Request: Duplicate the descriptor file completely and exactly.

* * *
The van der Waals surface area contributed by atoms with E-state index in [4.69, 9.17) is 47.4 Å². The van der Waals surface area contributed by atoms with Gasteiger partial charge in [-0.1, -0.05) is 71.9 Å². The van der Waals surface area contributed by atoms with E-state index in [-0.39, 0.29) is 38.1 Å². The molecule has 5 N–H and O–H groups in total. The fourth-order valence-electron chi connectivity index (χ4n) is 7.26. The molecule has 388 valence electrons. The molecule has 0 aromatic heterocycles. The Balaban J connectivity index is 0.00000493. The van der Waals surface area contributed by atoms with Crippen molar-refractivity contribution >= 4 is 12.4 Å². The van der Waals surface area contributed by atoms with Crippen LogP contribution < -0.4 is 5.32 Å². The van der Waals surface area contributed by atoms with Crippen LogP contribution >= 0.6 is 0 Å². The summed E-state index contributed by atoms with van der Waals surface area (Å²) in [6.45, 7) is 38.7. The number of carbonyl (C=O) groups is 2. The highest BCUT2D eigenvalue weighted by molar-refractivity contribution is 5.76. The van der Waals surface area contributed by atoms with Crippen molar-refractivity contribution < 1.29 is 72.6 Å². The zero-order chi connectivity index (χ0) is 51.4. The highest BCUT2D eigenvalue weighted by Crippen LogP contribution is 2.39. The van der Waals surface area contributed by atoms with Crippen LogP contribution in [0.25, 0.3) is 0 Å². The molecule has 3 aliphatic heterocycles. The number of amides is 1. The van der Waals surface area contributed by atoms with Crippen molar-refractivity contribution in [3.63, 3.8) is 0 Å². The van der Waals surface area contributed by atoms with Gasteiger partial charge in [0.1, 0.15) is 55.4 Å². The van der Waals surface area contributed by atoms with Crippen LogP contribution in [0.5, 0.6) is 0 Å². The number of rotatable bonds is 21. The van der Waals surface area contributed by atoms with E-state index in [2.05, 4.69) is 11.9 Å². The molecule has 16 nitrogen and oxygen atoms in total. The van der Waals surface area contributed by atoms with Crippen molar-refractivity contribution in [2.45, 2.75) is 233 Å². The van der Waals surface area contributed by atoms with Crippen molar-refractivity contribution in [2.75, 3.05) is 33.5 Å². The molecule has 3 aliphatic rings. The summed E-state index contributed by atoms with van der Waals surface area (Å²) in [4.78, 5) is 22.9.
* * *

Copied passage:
The van der Waals surface area contributed by atoms with E-state index in [4.69, 9.17) is 47.4 Å². The van der Waals surface area contributed by atoms with Gasteiger partial charge in [-0.1, -0.05) is 71.9 Å². The van der Waals surface area contributed by atoms with E-state index in [-0.39, 0.29) is 38.1 Å². The molecule has 5 N–H and O–H groups in total. The fourth-order valence-electron chi connectivity index (χ4n) is 7.26. The molecule has 388 valence electrons. The molecule has 0 aromatic heterocycles. The Balaban J connectivity index is 0.00000493. The van der Waals surface area contributed by atoms with Crippen molar-refractivity contribution >= 4 is 12.4 Å². The van der Waals surface area contributed by atoms with Crippen LogP contribution < -0.4 is 5.32 Å². The van der Waals surface area contributed by atoms with Crippen LogP contribution >= 0.6 is 0 Å². The summed E-state index contributed by atoms with van der Waals surface area (Å²) in [6.45, 7) is 38.7. The number of carbonyl (C=O) groups is 2. The highest BCUT2D eigenvalue weighted by molar-refractivity contribution is 5.76. The van der Waals surface area contributed by atoms with Crippen molar-refractivity contribution < 1.29 is 72.6 Å². The zero-order chi connectivity index (χ0) is 51.4. The highest BCUT2D eigenvalue weighted by Crippen LogP contribution is 2.39. The van der Waals surface area contributed by atoms with Crippen LogP contribution in [0.25, 0.3) is 0 Å². The molecule has 3 aliphatic heterocycles. The number of amides is 1. The van der Waals surface area contributed by atoms with Crippen molar-refractivity contribution in [3.63, 3.8) is 0 Å². The van der Waals surface area contributed by atoms with Gasteiger partial charge in [0.1, 0.15) is 55.4 Å². The van der Waals surface area contributed by atoms with Crippen LogP contribution in [0.5, 0.6) is 0 Å². The number of rotatable bonds is 21. The van der Waals surface area contributed by atoms with E-state index in [2.05, 4.69) is 11.9 Å². The molecule has 16 nitrogen and oxygen atoms in total. The van der Waals surface area contributed by atoms with Crippen molar-refractivity contribution in [2.45, 2.75) is 233 Å². The van der Waals surface area contributed by atoms with Crippen molar-refractivity contribution in [2.75, 3.05) is 33.5 Å². The molecule has 3 aliphatic rings. The summed E-state index contributed by atoms with van der Waals surface area (Å²) in [4.78, 5) is 22.9.